Iowa-based investment advisor Donald Gene DeWaay Jr. has agreed to a half-million dollar settlement with the U.S. Department of Labor over Erisa violations, DOL announced Monday.
The agreement includes $341,487 DeWaay has paid to 68 pension plans for assessing them higher fees than the clients agreed to and for accepting commissions from third parties for client investments. In addition, he has agreed to pay $212,727 to other plans for similar improprieties.
“By ignoring the best interests of those participants, the defendants in this case didn’t simply violate the law; they violated the faith of conscientious workers who trusted DeWaay and his employees to help them prepare for a secure retirement,” Assistant Secretary of Labor for Employee Benefits Security Phyllis C. Borzi said in publicizing the settlement.
In addition to the monetary sanctions, DeWaay and four investment advisors he employed––Joshua Cross, Paul Espey, Andrew Kleis and Brenton Collins––have agreed moving forward to disclose to Erisa plan clients whether they will act as fiduciaries to those plans.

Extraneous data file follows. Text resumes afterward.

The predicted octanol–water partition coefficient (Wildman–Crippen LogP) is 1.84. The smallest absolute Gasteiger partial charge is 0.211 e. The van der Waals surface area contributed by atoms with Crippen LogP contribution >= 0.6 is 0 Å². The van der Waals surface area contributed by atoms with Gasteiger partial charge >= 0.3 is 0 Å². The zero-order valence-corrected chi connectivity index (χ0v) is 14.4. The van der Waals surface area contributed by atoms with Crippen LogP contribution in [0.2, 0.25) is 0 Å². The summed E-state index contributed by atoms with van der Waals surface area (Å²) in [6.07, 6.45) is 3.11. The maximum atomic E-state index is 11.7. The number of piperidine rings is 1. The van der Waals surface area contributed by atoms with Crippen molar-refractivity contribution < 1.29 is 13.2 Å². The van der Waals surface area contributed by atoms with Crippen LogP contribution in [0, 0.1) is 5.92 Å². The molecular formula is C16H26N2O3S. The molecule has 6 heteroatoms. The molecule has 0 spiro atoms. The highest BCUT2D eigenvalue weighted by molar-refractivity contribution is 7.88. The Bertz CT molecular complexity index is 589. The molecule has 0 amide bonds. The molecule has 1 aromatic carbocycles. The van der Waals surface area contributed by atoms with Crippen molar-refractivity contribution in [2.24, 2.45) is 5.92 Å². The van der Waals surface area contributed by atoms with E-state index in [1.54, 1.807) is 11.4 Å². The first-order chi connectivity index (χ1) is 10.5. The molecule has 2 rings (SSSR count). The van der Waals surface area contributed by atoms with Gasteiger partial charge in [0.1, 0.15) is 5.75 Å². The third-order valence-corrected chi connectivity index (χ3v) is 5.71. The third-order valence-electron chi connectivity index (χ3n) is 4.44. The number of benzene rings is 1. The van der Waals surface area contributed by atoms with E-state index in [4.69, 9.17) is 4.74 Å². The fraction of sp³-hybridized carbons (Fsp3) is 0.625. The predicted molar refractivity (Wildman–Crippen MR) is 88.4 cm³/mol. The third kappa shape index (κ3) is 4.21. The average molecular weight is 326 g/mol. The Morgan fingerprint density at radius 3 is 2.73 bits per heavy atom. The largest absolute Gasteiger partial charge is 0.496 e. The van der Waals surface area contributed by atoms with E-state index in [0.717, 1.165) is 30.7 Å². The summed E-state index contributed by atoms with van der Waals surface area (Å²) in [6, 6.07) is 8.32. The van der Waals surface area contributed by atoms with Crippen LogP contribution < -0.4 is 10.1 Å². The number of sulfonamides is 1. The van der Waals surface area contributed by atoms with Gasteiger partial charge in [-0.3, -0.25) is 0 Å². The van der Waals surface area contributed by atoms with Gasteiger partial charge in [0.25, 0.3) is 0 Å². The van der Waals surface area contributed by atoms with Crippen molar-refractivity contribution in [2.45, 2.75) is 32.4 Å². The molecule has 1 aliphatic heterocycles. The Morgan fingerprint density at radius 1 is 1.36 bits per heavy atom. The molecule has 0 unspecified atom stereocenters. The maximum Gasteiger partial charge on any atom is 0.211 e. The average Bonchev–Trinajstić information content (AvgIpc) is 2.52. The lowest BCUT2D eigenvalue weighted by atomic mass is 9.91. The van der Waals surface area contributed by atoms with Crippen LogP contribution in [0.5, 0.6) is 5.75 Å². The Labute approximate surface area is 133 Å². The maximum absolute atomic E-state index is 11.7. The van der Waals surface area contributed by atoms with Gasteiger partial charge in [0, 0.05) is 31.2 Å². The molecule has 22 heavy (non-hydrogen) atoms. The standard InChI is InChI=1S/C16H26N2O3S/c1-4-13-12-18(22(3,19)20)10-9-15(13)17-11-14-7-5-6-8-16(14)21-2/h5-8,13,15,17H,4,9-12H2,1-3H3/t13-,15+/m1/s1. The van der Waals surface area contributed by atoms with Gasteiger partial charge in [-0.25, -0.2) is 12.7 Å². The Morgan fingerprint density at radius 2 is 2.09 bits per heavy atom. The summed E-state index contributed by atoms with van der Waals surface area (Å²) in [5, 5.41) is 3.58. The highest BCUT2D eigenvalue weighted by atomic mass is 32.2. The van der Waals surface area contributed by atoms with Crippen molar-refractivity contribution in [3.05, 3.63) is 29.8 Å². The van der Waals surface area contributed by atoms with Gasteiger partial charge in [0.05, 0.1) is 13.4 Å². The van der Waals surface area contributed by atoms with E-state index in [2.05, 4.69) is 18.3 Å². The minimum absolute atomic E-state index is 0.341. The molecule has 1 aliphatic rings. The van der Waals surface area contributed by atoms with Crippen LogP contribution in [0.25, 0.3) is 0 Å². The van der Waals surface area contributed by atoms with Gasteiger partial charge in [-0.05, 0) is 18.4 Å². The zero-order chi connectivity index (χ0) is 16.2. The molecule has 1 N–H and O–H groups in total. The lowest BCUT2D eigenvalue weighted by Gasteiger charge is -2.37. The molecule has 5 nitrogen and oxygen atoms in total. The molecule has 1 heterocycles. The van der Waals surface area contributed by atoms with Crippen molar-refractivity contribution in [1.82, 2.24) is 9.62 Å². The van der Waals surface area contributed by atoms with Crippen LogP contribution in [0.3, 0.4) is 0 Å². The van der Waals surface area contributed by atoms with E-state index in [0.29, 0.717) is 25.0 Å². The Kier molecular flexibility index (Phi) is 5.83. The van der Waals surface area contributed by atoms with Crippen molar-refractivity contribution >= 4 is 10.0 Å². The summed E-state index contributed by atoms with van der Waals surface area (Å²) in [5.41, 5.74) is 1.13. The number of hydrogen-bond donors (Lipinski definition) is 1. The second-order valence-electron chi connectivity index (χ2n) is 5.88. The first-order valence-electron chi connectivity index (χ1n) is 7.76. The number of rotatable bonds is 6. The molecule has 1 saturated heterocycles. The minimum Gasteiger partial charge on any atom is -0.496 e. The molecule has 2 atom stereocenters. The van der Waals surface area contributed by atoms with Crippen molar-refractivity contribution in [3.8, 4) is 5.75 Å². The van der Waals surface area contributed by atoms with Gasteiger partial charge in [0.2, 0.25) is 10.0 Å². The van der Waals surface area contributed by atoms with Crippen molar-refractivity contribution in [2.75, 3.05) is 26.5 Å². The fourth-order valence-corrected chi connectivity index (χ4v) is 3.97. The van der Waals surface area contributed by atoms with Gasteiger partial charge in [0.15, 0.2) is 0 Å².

They have also agreed that either they will not collect commissions from third parties or, if they do, will refund 100 percent to their Erisa plans clients. DeWaay also agreed to be removed as trustee of the DeWaay and Associates’ 401(k) Profit Sharing Plan, and to no longer serve or act as a fiduciary or service provider to the plan.
DeWaay owns or owned three companies based in Johnston, Iowa: DeWaay Capital Management Inc., an investment advisory firm; DeWaay Benefit Administrators LLC, an employee benefit plan administrator and DeWaay Financial Network LLC, a now defunct full-service brokerage company.
The action resolves all legal complaints by DOL against DeWaay. However, his legal troubles in recent years have extended beyond DOL.
In 2011, DeWaay Financial Network said it was facing $24 million in claims from investors who alleged wrongdoing with their participation in risky real estate and oil and gas deals.
Last fall, Donald Gene DeWaay was fined $7,500 by Finra for making exaggerated claims with clients for the DeWaay Financial Network.
And since November 2010, DeWaay has had 24 customer disputes at Finra in his role as a broker-dealer––14 of which are still pending.